Developing a biodegradable scaffold remains a major challenge in bone tissue engineering. This study was aimed at developing novel alginate-chitosan-collagen (SA-CS-Col)-based composite scaffolds consisting of graphene oxide (GO) to enrich porous structures, elicited by the freeze-drying technique. To characterize porosity, water absorption, and compressive modulus, GO scaffolds (SA-CS-Col-GO) were prepared with and without Ca2+-mediated crosslinking (chemical crosslinking) and analyzed using Raman, Fourier transform infrared (FTIR), X-ray diffraction (XRD), and scanning electron microscopy techniques. The incorporation of GO into the SA-CS-Col matrix increased both crosslinking density as indicated by the reduction of crystalline peaks in the XRD patterns and polyelectrolyte ion complex as confirmed by FTIR. GO scaffolds showed increased mechanical properties which were further increased for chemically crosslinked scaffolds. All scaffolds exhibited interconnected pores of 10-250 μm range. By increasing the crosslinking density with Ca2+, a decrease in the porosity/swelling ratio was observed. Moreover, the SA-CS-Col-GO scaffold with or without chemical crosslinking was more stable as compared to SA-CS or SA-CS-Col scaffolds when placed in aqueous solution. To perform in vitro biochemical studies, mouse osteoblast cells were grown on various scaffolds and evaluated for cell proliferation by using MTT assay and mineralization and differentiation by alizarin red S staining. These measurements showed a significant increase for cells attached to the SA-CS-Col-GO scaffold compared to SA-CS or SA-CS-Col composites. However, chemical crosslinking of SA-CS-Col-GO showed no effect on the osteogenic ability of osteoblasts. These studies indicate the potential use of GO to prepare free SA-CS-Col scaffolds with preserved porous structure with elongated Col fibrils and that these composites, which are biocompatible and stable in a biological medium, could be used for application in engineering bone tissues.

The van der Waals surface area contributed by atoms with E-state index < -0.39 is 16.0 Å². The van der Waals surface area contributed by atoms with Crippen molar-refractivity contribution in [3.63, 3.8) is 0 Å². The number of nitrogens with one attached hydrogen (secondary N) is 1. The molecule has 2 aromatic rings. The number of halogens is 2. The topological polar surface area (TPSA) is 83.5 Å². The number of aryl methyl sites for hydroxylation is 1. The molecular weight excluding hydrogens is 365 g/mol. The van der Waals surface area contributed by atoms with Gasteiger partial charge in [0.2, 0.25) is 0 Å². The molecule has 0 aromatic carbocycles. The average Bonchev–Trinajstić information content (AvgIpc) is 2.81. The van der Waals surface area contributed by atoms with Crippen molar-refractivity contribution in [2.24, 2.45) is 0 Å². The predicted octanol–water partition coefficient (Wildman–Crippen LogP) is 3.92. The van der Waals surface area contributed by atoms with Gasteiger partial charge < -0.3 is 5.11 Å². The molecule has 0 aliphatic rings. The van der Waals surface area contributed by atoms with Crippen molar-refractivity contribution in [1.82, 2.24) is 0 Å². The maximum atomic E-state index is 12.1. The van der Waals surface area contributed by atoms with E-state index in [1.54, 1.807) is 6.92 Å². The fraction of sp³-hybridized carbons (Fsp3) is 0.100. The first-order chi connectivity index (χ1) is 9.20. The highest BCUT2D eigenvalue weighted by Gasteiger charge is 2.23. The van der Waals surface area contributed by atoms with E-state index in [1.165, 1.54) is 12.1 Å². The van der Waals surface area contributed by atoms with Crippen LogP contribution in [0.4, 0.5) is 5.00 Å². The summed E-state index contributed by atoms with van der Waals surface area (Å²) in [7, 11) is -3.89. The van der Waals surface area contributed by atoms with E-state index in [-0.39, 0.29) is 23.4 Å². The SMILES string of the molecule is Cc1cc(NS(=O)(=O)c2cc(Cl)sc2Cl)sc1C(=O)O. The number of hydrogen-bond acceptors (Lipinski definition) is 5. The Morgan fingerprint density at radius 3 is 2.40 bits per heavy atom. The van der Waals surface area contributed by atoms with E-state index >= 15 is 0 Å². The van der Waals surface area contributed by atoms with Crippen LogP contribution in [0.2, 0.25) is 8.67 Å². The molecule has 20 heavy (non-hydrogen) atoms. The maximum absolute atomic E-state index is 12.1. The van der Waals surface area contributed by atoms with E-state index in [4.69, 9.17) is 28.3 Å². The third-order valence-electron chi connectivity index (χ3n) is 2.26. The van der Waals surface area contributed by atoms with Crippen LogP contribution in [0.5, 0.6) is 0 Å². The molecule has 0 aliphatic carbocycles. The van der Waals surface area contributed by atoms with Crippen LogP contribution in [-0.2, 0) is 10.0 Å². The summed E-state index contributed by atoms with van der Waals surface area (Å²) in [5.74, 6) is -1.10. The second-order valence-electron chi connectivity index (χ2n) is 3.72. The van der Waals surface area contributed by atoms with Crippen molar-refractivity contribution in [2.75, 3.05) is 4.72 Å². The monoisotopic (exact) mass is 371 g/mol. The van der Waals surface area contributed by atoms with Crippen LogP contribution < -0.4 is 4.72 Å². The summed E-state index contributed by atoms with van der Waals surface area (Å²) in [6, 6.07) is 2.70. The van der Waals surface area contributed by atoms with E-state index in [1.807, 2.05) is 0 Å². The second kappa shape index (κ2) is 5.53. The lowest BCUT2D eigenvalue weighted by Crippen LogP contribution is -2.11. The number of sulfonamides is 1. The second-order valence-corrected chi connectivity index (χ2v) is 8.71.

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© 2018 American Chemical Society.
- bone tissue engineering
- graphene oxide